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Clady's ACL injury a tough loss for all


ENGLEWOOD, Colo. —** The initial feeling was one of relief, but once the evening passed, the morning brought test results and bad news.

Ryan Clady was setting pass protection on Wednesday, the first day of the Broncos' Offseason Team Activity practices when he felt his knee buckle a little, Head Coach Gary Kubiak said. The four-time Pro Bowl offensive tackle then picked himself up, aware something didn't feel quite right, and then tried to go again the next play. After that he then pulled himself out of the next play and the coaching staff decided to have him rest for the remainder of the day.

However, the staff didn't have an indication that it would be as severe as the eventual result, a torn left ACL.

"We really weren't that worried last night," Kubiak said on Thursday. "Everybody felt good but we thought we'd take a look at it this morning and unfortunately we got some horrible news."

The news leaves big implications for an offensive line that was already looking to bring three new starters into the fold in the trenches. As disappointing as that is from a football standpoint, it's been a difficult blow for Clady, who's been a two-time First-Team All-Pro and fought to get past injuries the past few years.

Offensive Coordinator Rick Dennison was on the Broncos' coaching staff when Clady was drafted in 2008 in the first round. He's seen Clady develop and knows how tough it is for him.

"My heart goes out to Ryan because I know how much work he's put into being a professional athlete, and I have a great relationship [with him]," Dennison said. "I feel bad for him but there's very little that we can do about that other than support him and then work on from there. I'm crushed."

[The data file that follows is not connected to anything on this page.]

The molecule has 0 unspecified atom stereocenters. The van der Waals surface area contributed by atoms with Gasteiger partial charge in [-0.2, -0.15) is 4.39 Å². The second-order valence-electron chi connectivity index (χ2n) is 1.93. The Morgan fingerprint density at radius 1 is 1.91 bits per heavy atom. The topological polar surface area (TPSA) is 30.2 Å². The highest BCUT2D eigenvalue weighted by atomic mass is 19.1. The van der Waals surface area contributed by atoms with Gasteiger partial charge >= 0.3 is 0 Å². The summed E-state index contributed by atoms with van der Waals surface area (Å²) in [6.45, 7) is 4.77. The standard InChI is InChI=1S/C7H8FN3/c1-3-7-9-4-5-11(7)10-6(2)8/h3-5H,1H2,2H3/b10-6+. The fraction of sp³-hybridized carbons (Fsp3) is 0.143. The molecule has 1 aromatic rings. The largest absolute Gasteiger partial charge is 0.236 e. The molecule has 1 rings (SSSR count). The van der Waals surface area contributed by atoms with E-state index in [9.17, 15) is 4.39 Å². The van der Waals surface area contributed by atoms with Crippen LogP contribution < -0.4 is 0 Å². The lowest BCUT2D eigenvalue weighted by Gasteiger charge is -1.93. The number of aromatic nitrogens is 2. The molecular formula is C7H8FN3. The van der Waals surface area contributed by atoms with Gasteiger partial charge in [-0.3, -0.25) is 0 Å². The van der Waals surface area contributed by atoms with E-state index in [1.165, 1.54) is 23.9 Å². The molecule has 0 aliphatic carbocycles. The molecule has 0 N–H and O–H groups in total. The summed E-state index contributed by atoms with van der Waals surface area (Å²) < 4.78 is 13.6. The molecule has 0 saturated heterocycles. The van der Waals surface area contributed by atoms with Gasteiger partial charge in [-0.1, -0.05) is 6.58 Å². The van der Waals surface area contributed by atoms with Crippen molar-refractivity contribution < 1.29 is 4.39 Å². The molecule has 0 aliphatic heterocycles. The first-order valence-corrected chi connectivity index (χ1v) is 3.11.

Dennison's had plenty on his plate with trying to get a feel for the mix of experience and youth in their offensive line ranks, and the injury leaves him with a hole: "I know what he's capable of so I was really looking forward to getting him in and obviously he'd be a great leader, too."

Losing the on-field leadership that Clady has—as the most tenured Bronco on the roster, no less—was a point of emphasis for Kubiak, too.

"Anytime you lose a player it's a blow," Kubiak began. "Ryan's obviously not only a veteran player on this team, he's a leader on this team, too, so that makes it even more difficult. But if you're in this business playing, coaching you're going to face these very difficult things like this. And how you respond to them has a lot to do with what you end up being, what your football team ends up being."

The constant march of NFL teams in their first stages of preparing for the 2015 season means the Broncos will have to refocus quickly after this with little else to do besides support Clady and help the team press onward with some more emphasis on bringing up the young players.

"He's worked really hard and he's a great kid and we were counting on him but that's the challenges in this business and we've got to work through them and we're going to work through them," Kubiak said. "Players have got to work through it, coaches have got to work through it and somebody else has to step up. [It's a] very tough day for me and it's even tougher for Ryan, but this football team will stay positive and keep pushing."

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